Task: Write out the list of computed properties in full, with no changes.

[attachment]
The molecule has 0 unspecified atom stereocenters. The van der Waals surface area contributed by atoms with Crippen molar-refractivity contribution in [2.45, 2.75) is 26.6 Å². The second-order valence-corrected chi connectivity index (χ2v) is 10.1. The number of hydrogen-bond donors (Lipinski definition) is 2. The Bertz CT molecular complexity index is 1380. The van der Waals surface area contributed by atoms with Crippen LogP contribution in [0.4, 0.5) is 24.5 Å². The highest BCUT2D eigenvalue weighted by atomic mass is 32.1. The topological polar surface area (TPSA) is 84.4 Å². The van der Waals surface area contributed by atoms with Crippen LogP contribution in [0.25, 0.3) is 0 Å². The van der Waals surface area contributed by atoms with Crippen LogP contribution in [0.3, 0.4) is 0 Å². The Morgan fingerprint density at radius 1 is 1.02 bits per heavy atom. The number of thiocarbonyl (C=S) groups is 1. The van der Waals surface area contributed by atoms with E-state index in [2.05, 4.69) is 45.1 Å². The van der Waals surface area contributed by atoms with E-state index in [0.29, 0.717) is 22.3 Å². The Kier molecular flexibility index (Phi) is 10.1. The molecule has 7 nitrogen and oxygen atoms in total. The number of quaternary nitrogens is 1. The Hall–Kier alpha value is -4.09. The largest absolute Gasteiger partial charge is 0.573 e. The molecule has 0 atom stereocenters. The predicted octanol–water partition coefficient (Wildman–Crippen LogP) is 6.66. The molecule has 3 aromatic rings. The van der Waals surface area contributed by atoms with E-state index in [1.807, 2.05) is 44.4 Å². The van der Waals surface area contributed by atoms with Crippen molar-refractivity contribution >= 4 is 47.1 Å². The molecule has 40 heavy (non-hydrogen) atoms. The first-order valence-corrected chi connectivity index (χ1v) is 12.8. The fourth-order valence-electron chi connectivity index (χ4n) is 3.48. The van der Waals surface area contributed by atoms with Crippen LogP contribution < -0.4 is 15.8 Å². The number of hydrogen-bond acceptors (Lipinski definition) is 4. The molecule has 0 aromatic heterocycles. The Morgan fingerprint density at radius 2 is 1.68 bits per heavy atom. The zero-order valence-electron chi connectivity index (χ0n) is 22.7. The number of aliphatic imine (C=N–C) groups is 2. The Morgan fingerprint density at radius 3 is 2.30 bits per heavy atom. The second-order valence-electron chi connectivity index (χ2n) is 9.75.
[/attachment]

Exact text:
The molecule has 0 unspecified atom stereocenters. The van der Waals surface area contributed by atoms with Crippen molar-refractivity contribution in [2.45, 2.75) is 26.6 Å². The second-order valence-corrected chi connectivity index (χ2v) is 10.1. The number of hydrogen-bond donors (Lipinski definition) is 2. The Bertz CT molecular complexity index is 1380. The van der Waals surface area contributed by atoms with Crippen LogP contribution in [0.4, 0.5) is 24.5 Å². The highest BCUT2D eigenvalue weighted by atomic mass is 32.1. The topological polar surface area (TPSA) is 84.4 Å². The van der Waals surface area contributed by atoms with Crippen LogP contribution in [0.25, 0.3) is 0 Å². The van der Waals surface area contributed by atoms with Crippen LogP contribution in [0.3, 0.4) is 0 Å². The Morgan fingerprint density at radius 1 is 1.02 bits per heavy atom. The number of thiocarbonyl (C=S) groups is 1. The van der Waals surface area contributed by atoms with E-state index in [2.05, 4.69) is 45.1 Å². The van der Waals surface area contributed by atoms with E-state index in [0.29, 0.717) is 22.3 Å². The Kier molecular flexibility index (Phi) is 10.1. The molecule has 7 nitrogen and oxygen atoms in total. The number of quaternary nitrogens is 1. The Hall–Kier alpha value is -4.09. The largest absolute Gasteiger partial charge is 0.573 e. The molecule has 0 atom stereocenters. The predicted octanol–water partition coefficient (Wildman–Crippen LogP) is 6.66. The molecule has 3 aromatic rings. The van der Waals surface area contributed by atoms with E-state index in [1.807, 2.05) is 44.4 Å². The van der Waals surface area contributed by atoms with Crippen molar-refractivity contribution >= 4 is 47.1 Å². The molecule has 40 heavy (non-hydrogen) atoms. The first-order valence-corrected chi connectivity index (χ1v) is 12.8. The fourth-order valence-electron chi connectivity index (χ4n) is 3.48. The van der Waals surface area contributed by atoms with Crippen LogP contribution < -0.4 is 15.8 Å². The number of hydrogen-bond acceptors (Lipinski definition) is 4. The molecule has 0 aromatic heterocycles. The Morgan fingerprint density at radius 2 is 1.68 bits per heavy atom. The zero-order valence-electron chi connectivity index (χ0n) is 22.7. The number of aliphatic imine (C=N–C) groups is 2. The Morgan fingerprint density at radius 3 is 2.30 bits per heavy atom. The second-order valence-electron chi connectivity index (χ2n) is 9.75.